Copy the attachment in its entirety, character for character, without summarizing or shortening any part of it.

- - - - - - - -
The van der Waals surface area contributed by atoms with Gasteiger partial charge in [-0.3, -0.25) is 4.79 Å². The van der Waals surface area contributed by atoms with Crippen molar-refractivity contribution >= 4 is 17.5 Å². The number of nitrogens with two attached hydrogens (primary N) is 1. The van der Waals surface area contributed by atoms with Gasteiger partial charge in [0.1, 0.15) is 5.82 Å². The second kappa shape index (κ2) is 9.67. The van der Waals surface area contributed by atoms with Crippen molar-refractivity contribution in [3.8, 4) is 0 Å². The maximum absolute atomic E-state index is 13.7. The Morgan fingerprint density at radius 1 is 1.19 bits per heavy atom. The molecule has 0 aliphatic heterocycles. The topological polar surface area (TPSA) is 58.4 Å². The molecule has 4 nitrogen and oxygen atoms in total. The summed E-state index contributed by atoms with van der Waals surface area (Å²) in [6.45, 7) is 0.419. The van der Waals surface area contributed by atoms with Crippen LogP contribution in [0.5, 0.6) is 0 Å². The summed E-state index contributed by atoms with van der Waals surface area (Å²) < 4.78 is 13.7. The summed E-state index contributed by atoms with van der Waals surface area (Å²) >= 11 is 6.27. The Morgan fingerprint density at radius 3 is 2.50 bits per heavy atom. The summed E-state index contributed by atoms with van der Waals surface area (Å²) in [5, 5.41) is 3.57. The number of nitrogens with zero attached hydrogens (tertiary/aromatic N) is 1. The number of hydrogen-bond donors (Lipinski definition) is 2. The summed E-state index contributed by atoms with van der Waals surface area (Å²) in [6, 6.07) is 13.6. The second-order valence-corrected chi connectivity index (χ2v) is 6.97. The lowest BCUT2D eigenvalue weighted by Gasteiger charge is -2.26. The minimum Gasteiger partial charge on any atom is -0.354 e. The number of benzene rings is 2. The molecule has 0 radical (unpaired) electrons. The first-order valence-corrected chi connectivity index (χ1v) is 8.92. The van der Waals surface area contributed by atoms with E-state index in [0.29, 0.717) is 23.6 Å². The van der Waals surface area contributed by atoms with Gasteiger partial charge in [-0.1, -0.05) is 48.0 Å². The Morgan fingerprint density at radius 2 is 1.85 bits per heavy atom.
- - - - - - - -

The van der Waals surface area contributed by atoms with Gasteiger partial charge in [-0.3, -0.25) is 4.79 Å². The van der Waals surface area contributed by atoms with Crippen molar-refractivity contribution >= 4 is 17.5 Å². The number of nitrogens with two attached hydrogens (primary N) is 1. The van der Waals surface area contributed by atoms with Gasteiger partial charge in [0.1, 0.15) is 5.82 Å². The second kappa shape index (κ2) is 9.67. The van der Waals surface area contributed by atoms with Crippen molar-refractivity contribution in [3.8, 4) is 0 Å². The maximum absolute atomic E-state index is 13.7. The Morgan fingerprint density at radius 1 is 1.19 bits per heavy atom. The molecule has 0 aliphatic heterocycles. The topological polar surface area (TPSA) is 58.4 Å². The molecule has 4 nitrogen and oxygen atoms in total. The summed E-state index contributed by atoms with van der Waals surface area (Å²) in [6.45, 7) is 0.419. The van der Waals surface area contributed by atoms with Crippen LogP contribution in [0.5, 0.6) is 0 Å². The summed E-state index contributed by atoms with van der Waals surface area (Å²) < 4.78 is 13.7. The summed E-state index contributed by atoms with van der Waals surface area (Å²) >= 11 is 6.27. The Morgan fingerprint density at radius 3 is 2.50 bits per heavy atom. The summed E-state index contributed by atoms with van der Waals surface area (Å²) in [5, 5.41) is 3.57. The number of nitrogens with zero attached hydrogens (tertiary/aromatic N) is 1. The number of hydrogen-bond donors (Lipinski definition) is 2. The summed E-state index contributed by atoms with van der Waals surface area (Å²) in [6, 6.07) is 13.6. The second-order valence-corrected chi connectivity index (χ2v) is 6.97. The lowest BCUT2D eigenvalue weighted by Gasteiger charge is -2.26. The minimum Gasteiger partial charge on any atom is -0.354 e. The number of benzene rings is 2. The molecule has 0 radical (unpaired) electrons. The first-order valence-corrected chi connectivity index (χ1v) is 8.92. The van der Waals surface area contributed by atoms with E-state index in [0.29, 0.717) is 23.6 Å². The van der Waals surface area contributed by atoms with Gasteiger partial charge in [-0.1, -0.05) is 48.0 Å². The Morgan fingerprint density at radius 2 is 1.85 bits per heavy atom.